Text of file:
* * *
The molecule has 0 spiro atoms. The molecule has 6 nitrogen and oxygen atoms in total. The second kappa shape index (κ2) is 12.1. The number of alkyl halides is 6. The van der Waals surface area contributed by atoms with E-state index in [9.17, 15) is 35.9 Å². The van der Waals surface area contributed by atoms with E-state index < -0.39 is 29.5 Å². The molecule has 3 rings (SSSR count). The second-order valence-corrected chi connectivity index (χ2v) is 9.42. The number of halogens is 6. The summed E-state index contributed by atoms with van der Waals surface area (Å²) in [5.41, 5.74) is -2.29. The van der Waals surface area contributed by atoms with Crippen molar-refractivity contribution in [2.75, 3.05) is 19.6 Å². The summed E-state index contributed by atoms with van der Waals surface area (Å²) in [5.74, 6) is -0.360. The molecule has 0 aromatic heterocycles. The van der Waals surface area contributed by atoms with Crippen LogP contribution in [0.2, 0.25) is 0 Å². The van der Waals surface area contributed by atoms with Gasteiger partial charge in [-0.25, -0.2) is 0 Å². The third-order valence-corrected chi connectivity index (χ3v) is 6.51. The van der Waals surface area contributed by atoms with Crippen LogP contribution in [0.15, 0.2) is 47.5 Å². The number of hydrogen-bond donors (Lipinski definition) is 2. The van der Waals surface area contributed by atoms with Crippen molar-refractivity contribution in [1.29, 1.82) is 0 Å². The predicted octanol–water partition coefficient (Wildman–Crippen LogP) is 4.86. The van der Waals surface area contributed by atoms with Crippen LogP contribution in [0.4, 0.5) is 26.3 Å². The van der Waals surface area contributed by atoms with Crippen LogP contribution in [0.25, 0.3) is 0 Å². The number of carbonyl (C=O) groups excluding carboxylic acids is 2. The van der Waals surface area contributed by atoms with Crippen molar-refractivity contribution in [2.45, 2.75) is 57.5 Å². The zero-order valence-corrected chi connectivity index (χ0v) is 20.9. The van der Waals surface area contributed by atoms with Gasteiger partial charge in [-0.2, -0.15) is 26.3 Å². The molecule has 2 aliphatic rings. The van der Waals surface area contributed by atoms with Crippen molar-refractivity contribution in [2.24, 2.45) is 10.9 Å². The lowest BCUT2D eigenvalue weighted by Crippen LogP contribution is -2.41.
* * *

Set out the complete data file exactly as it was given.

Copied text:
The molecule has 0 spiro atoms. The molecule has 6 nitrogen and oxygen atoms in total. The second kappa shape index (κ2) is 12.1. The number of alkyl halides is 6. The van der Waals surface area contributed by atoms with E-state index in [9.17, 15) is 35.9 Å². The van der Waals surface area contributed by atoms with E-state index < -0.39 is 29.5 Å². The molecule has 3 rings (SSSR count). The second-order valence-corrected chi connectivity index (χ2v) is 9.42. The number of halogens is 6. The summed E-state index contributed by atoms with van der Waals surface area (Å²) in [5.41, 5.74) is -2.29. The van der Waals surface area contributed by atoms with Crippen molar-refractivity contribution in [2.75, 3.05) is 19.6 Å². The summed E-state index contributed by atoms with van der Waals surface area (Å²) in [5.74, 6) is -0.360. The molecule has 0 aromatic heterocycles. The van der Waals surface area contributed by atoms with Crippen LogP contribution in [0.2, 0.25) is 0 Å². The van der Waals surface area contributed by atoms with Gasteiger partial charge in [-0.25, -0.2) is 0 Å². The third-order valence-corrected chi connectivity index (χ3v) is 6.51. The van der Waals surface area contributed by atoms with Crippen LogP contribution in [0.15, 0.2) is 47.5 Å². The number of hydrogen-bond donors (Lipinski definition) is 2. The van der Waals surface area contributed by atoms with Crippen molar-refractivity contribution in [1.29, 1.82) is 0 Å². The predicted octanol–water partition coefficient (Wildman–Crippen LogP) is 4.86. The van der Waals surface area contributed by atoms with Crippen LogP contribution in [0.4, 0.5) is 26.3 Å². The van der Waals surface area contributed by atoms with Crippen LogP contribution in [0.25, 0.3) is 0 Å². The number of carbonyl (C=O) groups excluding carboxylic acids is 2. The van der Waals surface area contributed by atoms with Crippen molar-refractivity contribution in [2.45, 2.75) is 57.5 Å². The zero-order valence-corrected chi connectivity index (χ0v) is 20.9. The van der Waals surface area contributed by atoms with Gasteiger partial charge in [-0.2, -0.15) is 26.3 Å². The molecule has 2 aliphatic rings. The van der Waals surface area contributed by atoms with Crippen molar-refractivity contribution in [2.24, 2.45) is 10.9 Å². The lowest BCUT2D eigenvalue weighted by Crippen LogP contribution is -2.41.